In 2018, Kansas enacted the Commercial Industrial Hemp Act. K.S.A. 2-3901, et seq. (the “Hemp Act”), which authorizes the commercial sale of hemp. The Hemp Act authorizes the issuance of licenses for the cultivation, processing, and distribution of industrial hemp, which is defined as “all parts and varieties of the plant cannabis sativa L., whether growing or not, that contain a delta-9 tetrahydrocannabinol concentration of not more than 0.3% on a dry weight basis.” K.S.A. § 2-3901(b)(7).

As part of the Hemp Act, Kansas enacted regulations regarding the import and export of hemp. Under a “pilot program,” Kansas limited the first two years of hemp sales to research purposes only. As such, someone licensed to possess hemp under Kansas law could not sell, transfer, purchase, or acquire hemp plants, plant parts, grain or seed to or from any individual or business entity outside Kansas who was authorized by an institution of higher education or a state department of agriculture under 7 U.S.C. § 5940, as amended, and the laws of that state. K.A.R. 4-34-15(b).

In 2020, the Kansas Department of Agriculture (“KDA”) submitted a plan to the United States Department of Agriculture (“USDA”) detailing how the KDA will monitor and regulate commercial hemp production, as required by K.S.A. § 2-3906. In April 2020, the USDA approved the KDA’s proposed plan and Kansas codified the plan at K.A.R. 4-34-22 through K.A.R. 4-34-30. Starting January 8, 2021, the KDA will begin accepting applications and issuing licenses for the commercial sale of hemp, other than for research purposes. In 2019, the first year of legal hemp production in Kansas, the KDA issued 207 licenses for growers, 20 licenses for distributors, 35 licenses for processors, and 9 licenses for researchers.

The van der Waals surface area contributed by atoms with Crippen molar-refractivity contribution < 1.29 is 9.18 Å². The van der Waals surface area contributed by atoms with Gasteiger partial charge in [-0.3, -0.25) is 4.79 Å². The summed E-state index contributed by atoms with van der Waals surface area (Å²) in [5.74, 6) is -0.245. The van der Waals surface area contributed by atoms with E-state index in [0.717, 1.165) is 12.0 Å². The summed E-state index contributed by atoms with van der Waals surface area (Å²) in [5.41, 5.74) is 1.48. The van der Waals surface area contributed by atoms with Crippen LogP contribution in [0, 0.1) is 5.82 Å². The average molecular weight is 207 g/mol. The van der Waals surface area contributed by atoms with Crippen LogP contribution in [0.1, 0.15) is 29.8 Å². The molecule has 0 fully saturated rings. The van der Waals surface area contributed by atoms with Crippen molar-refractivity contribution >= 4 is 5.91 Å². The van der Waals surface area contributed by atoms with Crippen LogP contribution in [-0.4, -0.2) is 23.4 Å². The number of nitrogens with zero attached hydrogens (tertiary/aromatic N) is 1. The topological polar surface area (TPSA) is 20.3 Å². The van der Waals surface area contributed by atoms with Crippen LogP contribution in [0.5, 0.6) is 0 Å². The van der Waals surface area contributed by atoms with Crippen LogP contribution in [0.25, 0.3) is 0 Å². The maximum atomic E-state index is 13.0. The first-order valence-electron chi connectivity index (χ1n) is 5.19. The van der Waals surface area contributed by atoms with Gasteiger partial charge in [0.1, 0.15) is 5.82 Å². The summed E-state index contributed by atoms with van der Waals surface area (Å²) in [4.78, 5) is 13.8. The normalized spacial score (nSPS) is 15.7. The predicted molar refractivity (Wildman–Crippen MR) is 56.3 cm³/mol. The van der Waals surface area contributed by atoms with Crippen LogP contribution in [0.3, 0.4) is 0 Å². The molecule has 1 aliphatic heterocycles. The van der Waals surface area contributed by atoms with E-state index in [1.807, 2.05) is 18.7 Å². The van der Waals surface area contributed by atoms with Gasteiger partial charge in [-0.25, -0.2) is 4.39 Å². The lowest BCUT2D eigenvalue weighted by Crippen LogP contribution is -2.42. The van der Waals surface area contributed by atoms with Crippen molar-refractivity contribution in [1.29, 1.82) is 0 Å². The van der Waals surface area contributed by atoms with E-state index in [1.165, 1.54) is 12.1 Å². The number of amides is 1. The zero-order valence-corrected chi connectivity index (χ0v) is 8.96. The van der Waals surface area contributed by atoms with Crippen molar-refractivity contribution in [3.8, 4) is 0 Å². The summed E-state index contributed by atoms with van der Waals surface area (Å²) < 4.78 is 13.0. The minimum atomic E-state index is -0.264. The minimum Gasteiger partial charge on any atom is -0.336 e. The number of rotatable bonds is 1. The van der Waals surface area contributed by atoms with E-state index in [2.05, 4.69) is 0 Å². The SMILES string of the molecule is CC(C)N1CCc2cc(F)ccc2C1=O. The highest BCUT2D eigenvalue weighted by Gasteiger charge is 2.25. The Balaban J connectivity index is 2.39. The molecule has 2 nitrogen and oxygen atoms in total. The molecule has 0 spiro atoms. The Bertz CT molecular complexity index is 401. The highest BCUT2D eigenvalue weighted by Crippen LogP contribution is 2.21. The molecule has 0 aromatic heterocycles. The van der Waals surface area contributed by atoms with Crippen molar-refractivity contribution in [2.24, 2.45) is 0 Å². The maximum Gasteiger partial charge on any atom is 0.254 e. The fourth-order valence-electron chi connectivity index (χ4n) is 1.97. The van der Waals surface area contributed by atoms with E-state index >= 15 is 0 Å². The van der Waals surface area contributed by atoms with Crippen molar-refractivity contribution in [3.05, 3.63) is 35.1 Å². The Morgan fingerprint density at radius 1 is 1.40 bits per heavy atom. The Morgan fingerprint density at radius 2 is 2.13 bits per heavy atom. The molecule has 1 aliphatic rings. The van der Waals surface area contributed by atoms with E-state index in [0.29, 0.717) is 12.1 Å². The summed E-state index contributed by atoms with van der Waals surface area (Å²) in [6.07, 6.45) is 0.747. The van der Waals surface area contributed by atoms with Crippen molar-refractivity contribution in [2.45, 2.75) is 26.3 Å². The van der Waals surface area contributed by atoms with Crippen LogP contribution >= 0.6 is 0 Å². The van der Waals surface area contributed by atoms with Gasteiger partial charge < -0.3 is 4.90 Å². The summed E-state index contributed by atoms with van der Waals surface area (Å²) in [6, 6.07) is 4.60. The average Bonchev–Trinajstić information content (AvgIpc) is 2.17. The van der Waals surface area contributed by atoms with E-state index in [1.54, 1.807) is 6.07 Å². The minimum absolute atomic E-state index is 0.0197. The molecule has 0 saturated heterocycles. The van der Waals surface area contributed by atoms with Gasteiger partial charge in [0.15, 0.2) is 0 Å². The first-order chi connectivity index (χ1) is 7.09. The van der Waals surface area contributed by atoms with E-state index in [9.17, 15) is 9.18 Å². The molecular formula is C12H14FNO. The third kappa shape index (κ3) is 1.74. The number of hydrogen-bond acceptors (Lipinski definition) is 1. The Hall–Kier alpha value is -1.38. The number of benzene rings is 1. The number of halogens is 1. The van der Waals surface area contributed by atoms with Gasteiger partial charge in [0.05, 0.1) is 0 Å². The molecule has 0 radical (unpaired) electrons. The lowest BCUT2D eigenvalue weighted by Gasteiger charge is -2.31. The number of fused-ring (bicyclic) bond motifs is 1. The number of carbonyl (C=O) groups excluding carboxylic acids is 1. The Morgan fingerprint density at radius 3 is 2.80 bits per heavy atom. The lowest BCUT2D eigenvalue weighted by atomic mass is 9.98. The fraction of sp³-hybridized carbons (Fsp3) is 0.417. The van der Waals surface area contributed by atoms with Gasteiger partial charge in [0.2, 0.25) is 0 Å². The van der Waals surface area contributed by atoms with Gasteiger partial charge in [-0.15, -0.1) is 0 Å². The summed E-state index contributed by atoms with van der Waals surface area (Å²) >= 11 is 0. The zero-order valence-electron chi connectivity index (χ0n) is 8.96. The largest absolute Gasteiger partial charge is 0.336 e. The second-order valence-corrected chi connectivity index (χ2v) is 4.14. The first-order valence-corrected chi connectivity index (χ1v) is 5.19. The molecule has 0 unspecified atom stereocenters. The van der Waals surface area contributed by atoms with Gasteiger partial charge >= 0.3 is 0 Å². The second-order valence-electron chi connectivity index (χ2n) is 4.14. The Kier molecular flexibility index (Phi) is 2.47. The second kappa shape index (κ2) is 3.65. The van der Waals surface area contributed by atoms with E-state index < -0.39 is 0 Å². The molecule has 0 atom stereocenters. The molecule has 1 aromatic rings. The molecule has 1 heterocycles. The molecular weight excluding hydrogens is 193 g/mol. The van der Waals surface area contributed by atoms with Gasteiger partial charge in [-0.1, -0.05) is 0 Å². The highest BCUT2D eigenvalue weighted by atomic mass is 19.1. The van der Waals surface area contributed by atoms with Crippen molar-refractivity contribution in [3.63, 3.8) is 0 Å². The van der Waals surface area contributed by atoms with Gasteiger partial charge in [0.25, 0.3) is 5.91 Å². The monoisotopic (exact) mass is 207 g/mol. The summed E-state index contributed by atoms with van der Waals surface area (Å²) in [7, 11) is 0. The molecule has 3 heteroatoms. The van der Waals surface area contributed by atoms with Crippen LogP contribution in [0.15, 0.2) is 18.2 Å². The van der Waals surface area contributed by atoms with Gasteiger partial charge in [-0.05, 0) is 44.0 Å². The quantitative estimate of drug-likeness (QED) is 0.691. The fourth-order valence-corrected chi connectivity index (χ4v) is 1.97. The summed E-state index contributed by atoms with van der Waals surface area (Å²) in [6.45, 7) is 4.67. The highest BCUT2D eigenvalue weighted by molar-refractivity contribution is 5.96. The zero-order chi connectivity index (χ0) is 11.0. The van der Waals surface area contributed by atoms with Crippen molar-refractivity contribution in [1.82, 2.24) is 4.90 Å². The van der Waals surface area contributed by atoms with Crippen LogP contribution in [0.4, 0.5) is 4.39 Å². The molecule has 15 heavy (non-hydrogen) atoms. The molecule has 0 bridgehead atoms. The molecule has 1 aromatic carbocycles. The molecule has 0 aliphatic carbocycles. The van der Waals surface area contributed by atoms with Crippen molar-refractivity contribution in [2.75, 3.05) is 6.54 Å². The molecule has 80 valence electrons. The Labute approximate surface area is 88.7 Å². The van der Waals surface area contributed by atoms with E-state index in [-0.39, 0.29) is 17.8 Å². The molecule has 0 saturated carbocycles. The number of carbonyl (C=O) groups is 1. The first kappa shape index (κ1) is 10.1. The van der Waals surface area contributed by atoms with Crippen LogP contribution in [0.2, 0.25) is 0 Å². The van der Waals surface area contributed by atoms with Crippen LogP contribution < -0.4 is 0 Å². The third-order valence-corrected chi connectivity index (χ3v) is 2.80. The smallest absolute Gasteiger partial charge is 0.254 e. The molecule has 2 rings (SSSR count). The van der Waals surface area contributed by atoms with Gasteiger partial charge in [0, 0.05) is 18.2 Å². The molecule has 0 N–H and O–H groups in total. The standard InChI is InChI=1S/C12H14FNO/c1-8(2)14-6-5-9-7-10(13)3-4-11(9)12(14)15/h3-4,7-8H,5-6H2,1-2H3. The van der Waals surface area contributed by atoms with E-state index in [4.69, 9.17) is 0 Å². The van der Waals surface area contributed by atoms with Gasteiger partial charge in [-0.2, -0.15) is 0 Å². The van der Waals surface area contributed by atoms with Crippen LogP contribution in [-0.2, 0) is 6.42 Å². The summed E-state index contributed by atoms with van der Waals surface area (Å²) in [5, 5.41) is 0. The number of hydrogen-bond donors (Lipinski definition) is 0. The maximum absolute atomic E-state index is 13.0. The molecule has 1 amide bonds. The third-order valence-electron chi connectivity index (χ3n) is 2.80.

Although the State reported a 30% rise in the number of grower applications for 2020, the KDA ultimately issued 205 licenses for growers, 21 licenses for distributors, 24 licenses for processors, and 7 licenses for researchers. As of the date of this publication, the KDA has not released information regarding applications for 2021. More information regarding the active licenses can be found at https://agriculture.ks.gov/divisions-programs/plant-protect-weedcontrol/industrial-hemp/current-growers.

When analyzing the number of grower licenses, it is worth noting that the 2019 program limited growers to an 80-acre plot per license, requiring some growers to hold multiple licenses. However, the 2020 program increased the acreage limit to 230 acres per license.

In addition, growers reported experiencing difficulty in finding buyers for their 2019 hemp harvest. The processing and manufacturing of hemp in Kansas is lagging behind surrounding states which have all either decriminalized or fully legalized marijuana for medical or recreational use.